Most of Heidegger’s readings of early and classical Greek texts are unconventional by traditional philosophical and philological standards. The present reading of Plato is no exception. Heidegger suggests that the “essence of truth is what first allows the essence of man to be grasped” and “the man whose liberation is depicted in the allegory is set out into the truth.” But since such “setting out” is the very “mode of his existence, the fundamental occurrence of his Dasein,” the allegory is not…Read more
  •  2
    Seeing the Self: Heidegger on Subjectivity (review)
    Review of Metaphysics 53 (4): 946-947. 2000.
    There are by now a number of detailed expositions of Being and Time and very many studies in which the basic argument of Heidegger's best known work is reconstructed. Seeing the Self is among the latter. As elsewhere in the recent secondary literature, the extreme novelty of Being and Time is challenged. Øverenget goes so far as to say “[i]t may very well be that for the most part there is nothing really new in Heidegger apart from his investigations of Aristotle, Kant, and Husserl, and that his…Read more
  •  18
    Reading Heidegger from the Start. Essays on His Earliest Thought
    Review of Metaphysics 50 (1): 162-164. 1996.
    This volume is comprised of twenty-two essays on the early writings of Martin Heidegger, including a number of lecture courses he gave at Freiburg University and Marburg University from 1919 until the publication of Sein und Zeit in 1927. Four of the essays have already been published in another form. Seven have been translated for the volume, two of them by the authors. In recently published studies, the editors have been responsible in great part for bringing to light the influence of the work…Read more
  •  17
    Logic
    Review of Metaphysics 65 (1): 163-164. 2011.
  •  9
    Pathmarks
    Review of Metaphysics 52 (3): 684-686. 1999.
    Pathmarks is a collection of translations of the second edition of Wegmarken, an anthology of essays Heidegger published in 1967. Like its predecessor, Holzwege, the essays are, as Heidegger says, traces of the movement of thinking, “a series of sojourns on the way undertaken to the one question about be[ing].” They are not, as the editor translates, “stops under way”, but rather precisely living, moving sojourns with major thinkers in the Western tradition of philosophy.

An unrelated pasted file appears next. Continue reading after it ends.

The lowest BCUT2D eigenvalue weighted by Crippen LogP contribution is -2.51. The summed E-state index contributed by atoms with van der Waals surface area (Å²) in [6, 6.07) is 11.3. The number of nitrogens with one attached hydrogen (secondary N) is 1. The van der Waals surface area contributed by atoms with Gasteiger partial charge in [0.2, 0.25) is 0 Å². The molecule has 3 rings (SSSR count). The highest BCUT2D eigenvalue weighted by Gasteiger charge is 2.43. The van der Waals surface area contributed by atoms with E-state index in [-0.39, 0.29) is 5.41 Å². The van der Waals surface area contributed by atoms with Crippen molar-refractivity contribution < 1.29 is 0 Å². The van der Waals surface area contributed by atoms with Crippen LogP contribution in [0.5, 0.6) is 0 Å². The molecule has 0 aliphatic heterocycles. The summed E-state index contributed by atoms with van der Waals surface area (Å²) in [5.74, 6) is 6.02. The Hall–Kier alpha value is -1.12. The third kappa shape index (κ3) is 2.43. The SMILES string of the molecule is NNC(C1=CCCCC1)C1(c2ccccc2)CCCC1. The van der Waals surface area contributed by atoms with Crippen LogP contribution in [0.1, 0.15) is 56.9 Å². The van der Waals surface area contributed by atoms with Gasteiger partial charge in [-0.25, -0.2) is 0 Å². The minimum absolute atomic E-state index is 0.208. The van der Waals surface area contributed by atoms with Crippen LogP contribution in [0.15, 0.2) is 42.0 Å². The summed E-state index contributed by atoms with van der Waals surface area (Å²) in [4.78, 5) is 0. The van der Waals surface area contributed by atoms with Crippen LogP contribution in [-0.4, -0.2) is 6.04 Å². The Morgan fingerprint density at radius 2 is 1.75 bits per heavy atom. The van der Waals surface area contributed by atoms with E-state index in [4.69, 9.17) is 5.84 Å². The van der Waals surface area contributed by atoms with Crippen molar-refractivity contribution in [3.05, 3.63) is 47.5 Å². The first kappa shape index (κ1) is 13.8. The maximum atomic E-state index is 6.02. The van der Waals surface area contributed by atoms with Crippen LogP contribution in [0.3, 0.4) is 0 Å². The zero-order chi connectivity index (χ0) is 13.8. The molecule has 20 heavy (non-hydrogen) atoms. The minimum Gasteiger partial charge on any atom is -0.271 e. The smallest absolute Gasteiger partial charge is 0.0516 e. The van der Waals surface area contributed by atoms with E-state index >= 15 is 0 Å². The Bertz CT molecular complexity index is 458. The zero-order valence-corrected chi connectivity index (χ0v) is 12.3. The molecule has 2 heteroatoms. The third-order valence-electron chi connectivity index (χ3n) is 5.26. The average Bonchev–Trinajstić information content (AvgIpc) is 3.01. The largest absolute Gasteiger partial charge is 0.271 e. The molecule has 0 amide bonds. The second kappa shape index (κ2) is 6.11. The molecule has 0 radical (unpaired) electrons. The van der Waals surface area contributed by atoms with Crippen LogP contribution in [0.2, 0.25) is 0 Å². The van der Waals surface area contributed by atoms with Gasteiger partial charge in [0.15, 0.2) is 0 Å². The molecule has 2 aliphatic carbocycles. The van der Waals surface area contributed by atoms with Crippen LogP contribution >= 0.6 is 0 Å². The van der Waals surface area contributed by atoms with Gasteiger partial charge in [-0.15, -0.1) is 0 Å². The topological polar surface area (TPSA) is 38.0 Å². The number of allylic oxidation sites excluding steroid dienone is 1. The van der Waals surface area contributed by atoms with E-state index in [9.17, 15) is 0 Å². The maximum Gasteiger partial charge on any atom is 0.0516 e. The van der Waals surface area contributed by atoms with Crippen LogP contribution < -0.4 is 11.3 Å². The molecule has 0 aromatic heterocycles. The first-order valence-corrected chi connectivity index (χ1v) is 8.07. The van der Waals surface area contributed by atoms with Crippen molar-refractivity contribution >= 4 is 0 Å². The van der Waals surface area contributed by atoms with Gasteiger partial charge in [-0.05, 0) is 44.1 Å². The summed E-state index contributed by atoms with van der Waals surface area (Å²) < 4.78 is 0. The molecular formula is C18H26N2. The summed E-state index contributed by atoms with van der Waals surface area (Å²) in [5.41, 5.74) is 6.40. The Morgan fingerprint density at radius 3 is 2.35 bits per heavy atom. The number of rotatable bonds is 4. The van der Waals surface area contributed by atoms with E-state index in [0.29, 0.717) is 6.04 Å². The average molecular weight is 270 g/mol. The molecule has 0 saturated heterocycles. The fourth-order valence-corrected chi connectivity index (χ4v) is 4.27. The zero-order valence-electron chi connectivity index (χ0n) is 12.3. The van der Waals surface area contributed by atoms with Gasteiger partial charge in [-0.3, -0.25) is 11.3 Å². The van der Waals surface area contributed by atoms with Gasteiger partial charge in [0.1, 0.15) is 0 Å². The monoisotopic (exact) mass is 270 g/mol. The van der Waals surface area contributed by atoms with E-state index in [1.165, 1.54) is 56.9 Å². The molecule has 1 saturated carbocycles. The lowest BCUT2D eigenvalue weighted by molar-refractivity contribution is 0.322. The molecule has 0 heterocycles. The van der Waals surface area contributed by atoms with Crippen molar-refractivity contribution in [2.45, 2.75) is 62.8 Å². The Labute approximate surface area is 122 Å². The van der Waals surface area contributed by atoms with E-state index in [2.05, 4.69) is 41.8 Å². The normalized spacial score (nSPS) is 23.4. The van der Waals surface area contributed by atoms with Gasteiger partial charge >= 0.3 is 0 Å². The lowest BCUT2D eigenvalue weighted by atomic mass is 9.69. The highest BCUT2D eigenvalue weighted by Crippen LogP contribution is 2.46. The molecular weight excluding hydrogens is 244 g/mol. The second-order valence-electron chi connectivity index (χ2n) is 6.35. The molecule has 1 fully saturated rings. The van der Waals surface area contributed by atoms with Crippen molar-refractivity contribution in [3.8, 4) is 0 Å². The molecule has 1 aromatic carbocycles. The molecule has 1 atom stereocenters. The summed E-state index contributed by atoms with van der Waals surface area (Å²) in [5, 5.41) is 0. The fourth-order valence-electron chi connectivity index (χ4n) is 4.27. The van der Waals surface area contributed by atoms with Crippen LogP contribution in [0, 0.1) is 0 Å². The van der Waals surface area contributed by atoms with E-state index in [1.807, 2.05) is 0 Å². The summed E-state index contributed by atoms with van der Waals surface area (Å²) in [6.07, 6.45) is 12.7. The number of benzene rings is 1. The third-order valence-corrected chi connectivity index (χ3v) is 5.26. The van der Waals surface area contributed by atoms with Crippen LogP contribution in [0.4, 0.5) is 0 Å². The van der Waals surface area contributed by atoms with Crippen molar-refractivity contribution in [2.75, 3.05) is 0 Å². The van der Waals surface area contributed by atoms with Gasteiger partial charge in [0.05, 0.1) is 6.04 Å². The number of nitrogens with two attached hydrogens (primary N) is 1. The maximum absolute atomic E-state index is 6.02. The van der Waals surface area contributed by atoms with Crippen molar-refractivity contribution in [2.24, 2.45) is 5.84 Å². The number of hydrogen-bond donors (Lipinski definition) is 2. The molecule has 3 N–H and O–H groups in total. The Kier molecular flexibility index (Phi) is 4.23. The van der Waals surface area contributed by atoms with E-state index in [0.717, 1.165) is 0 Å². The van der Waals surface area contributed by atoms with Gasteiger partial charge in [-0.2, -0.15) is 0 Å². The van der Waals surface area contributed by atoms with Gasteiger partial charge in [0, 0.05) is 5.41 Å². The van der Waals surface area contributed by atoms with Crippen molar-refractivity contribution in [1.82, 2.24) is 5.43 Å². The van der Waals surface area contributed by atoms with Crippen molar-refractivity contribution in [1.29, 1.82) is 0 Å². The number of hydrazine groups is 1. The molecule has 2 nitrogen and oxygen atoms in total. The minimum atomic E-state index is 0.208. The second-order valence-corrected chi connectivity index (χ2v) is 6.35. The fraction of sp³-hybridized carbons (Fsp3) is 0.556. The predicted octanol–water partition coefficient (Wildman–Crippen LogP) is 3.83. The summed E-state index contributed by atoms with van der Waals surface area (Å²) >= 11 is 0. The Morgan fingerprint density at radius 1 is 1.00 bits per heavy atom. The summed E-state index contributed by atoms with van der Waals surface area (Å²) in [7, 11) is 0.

•  14
    Fewer than half of the fifty-two courses Martin Heidegger gave between 1915 and 1956 have now been translated into English. Twelve of them have not yet appeared in the first Gesamtausgabe of his works. The present volume, which was first published in German in 1977, is the translation of a course given during the winter semester of 1927–8, at Marburg University. As the translators note, with its publication, all of Heidegger’s published texts on Kant are now available in English. The text thus c…Read more
  •  2
    Laing's Presence
    Janus Head 4 (1): 4-1. 2001.
    An encounter with R.D. Laing at a lecture he gave towards the end of his life in New York. The personality of this existential psychotherapist was powerful even in a large venue. His approach to psychotherapy is discussed.
  •  17
    Life. Phenomenology of Life as the Starting Point of Philosophy (review)
    Review of Metaphysics 52 (2): 494-496. 1998.
    This collection of conference papers is the third in a series of related volumes published under the auspices of the World Institute for Advanced Phenomenological Research and Learning, an organization headed by the editor of the collection and based at her home in Belmont, Massachusetts. It was preceded, in 1996, by Life. In the Glory of Its Radiating Manifestations and Life. The Human Quest for an Ideal. The editor, who has assembled nearly all of the fifty-seven volumes of the series Analecta…Read more
  •  13
    The initial collaboration and subsequent parting of the ways of Edmund Husserl and Martin Heidegger, and the closely related course of the early development of the phenomenological movement, are chronicled in part in the history of a text Husserl wrote for the fourteenth edition of the Encyclopaedia Britannica. The article, “Phenomenology,” which, until 1956, remained an important source of many a general reader’s information about phenomenology, was both one of Husserl’s few attempts to present…Read more